Tracking small changes in video to see someone’s pulse

[Gil] sent in an awesome paper from this year’s SIGGRAPH. It’s a way to detect subtle changes in a video feed from [Hao-Yu Wu, et al.] at the MIT CS and AI lab and Quanta Research. To get a feel for what this paper is about, check out the video and come back when you pick your jaw off the floor.

The project works by detecting and amplifying very small changes in color occurring in several frames of video. From the demo, the researchers were able to detect someone’s pulse by noting the very minute changes in the color of their skin whenever their face is pumped full of blood.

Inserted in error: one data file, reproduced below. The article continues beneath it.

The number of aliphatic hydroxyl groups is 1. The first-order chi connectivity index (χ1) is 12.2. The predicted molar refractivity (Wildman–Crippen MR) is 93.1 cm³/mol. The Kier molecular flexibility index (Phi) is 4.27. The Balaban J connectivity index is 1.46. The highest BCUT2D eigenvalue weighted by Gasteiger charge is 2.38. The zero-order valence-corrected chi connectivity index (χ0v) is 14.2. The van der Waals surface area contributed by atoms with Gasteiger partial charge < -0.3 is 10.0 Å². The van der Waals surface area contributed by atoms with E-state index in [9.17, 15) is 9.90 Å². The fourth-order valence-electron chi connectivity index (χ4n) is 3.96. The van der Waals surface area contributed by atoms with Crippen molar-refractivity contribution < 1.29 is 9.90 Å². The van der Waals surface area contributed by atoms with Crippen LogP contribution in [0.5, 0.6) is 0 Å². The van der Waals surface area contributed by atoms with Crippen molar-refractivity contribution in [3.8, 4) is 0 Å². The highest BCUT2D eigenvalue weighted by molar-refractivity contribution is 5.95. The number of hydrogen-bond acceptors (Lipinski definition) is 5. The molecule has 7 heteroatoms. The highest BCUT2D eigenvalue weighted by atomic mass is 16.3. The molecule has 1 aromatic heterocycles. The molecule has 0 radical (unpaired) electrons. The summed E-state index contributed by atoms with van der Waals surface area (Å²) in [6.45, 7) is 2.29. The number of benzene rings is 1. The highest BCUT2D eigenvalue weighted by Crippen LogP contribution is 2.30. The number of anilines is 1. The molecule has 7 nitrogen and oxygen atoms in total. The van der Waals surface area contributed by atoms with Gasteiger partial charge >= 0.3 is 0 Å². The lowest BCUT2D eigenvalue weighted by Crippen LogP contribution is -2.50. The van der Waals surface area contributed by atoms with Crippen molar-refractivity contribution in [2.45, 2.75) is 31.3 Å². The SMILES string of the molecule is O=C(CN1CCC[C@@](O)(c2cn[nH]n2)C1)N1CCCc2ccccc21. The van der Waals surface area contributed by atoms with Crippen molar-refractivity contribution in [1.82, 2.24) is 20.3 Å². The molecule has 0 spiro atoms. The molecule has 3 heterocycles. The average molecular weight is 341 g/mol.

A neat side effect of detecting small changes in color is the ability to also detect motion. In the video, there’s an example of detecting someone’s pulse by exaggerating the expanding artery in someone’s wrist, and the change in a shadow produced by the sun over the course of 15 seconds. This is Batman-level tech here, and we can’t wait to see an OpenCV library for this.

Even though the researchers have shown an extremely limited use case – just pulses and breathing – we’re seeing a whole lot of potential applications. We’d love to see an open source version of this tech turned into a lie detector for the upcoming US presidential debates, and the motion exaggeration is  perfect for showing why every sports referee is blind as a bat.

If you want to read the actual paper, here’s the PDF. As always, video after the break.

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